[A]ny form of payment or return in money or in kind to an individual, regardless of source. Income includes, but is not limited to wages, earnings, salary, commission, compensation as an independent contractor, temporary total disability, permanent partial disability and permanent total disability worker's compensation payments, unemployment compensation, disability, annuity and retirement benefits, and any other payments made by any payor, but shall not include any earnings derived from overtime work unless the court, after considering all overtime earnings derived in the preceding twenty-four (24) month period, determines the overtime earnings can reasonably be expected to continue on a consistent basis. In determining income, all reasonable unreimbursed legitimate business expenses shall be deducted. Means tested sources of income such as Pell grants, aid under the personal opportunities with employment responsibilities (POWER) program, supplemental nutrition assistance program and supplemental security income (SSI) shall not be considered as income. Gross income also means potential income of parents who are voluntarily unemployed or underemployed[.]
Wyo. Stat. Ann. § 20–2–303(a)(ii) (LexisNexis 2015).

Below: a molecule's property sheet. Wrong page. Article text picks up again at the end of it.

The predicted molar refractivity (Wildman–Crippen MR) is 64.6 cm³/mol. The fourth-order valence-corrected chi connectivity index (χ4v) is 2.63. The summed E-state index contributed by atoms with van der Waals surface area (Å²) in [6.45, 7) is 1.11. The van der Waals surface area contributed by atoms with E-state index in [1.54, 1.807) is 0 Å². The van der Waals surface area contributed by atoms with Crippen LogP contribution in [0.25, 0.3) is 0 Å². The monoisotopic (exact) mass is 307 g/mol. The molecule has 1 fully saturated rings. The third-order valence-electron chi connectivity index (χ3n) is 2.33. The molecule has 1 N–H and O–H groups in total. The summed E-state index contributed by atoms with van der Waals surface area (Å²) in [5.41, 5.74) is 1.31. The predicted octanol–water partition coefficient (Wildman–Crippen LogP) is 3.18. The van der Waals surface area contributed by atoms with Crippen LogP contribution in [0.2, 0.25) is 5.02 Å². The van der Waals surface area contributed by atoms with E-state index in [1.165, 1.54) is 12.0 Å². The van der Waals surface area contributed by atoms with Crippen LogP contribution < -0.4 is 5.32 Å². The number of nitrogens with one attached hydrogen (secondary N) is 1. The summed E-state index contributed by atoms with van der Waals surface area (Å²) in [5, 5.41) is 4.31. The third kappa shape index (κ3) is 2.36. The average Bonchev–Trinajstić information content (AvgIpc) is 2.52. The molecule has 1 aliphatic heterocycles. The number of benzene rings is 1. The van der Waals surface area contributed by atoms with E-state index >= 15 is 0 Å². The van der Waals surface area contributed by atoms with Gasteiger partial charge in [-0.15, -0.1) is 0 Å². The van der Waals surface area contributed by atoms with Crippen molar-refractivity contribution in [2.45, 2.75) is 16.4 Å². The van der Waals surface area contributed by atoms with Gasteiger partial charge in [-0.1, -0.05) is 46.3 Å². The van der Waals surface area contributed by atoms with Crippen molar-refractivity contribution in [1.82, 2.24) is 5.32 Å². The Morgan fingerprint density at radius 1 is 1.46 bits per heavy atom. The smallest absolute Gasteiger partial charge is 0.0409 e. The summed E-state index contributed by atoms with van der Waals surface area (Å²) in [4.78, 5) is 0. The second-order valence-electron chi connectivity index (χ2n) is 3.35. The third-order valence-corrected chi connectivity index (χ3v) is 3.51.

[¶11] Regarding his income, Father complains that the district court should have determined his net income separately for 2012, 2013, and 2014 because those years experienced different highs and lows based on the respective economies from year to year. He also argues that the court improperly imputed income to him from his rental properties, health insurance premiums paid by his company, and life insurance policy payments. Regarding Mother's income, Father argues that the court erred in allowing Mother improper deductions for home office space, utilities, home internet, and her cell phone. Father contends that while those deductions are appropriate for federal tax purposes, only “legitimate business expenses” may be deducted for purposes of calculating income for child support, and that regardless of her employment, Mother would nevertheless incur those expenses. To conclude, Father submits that his retroactive support should total $1,404.06 and that his monthly support obligation going forward should be $30.66 per month.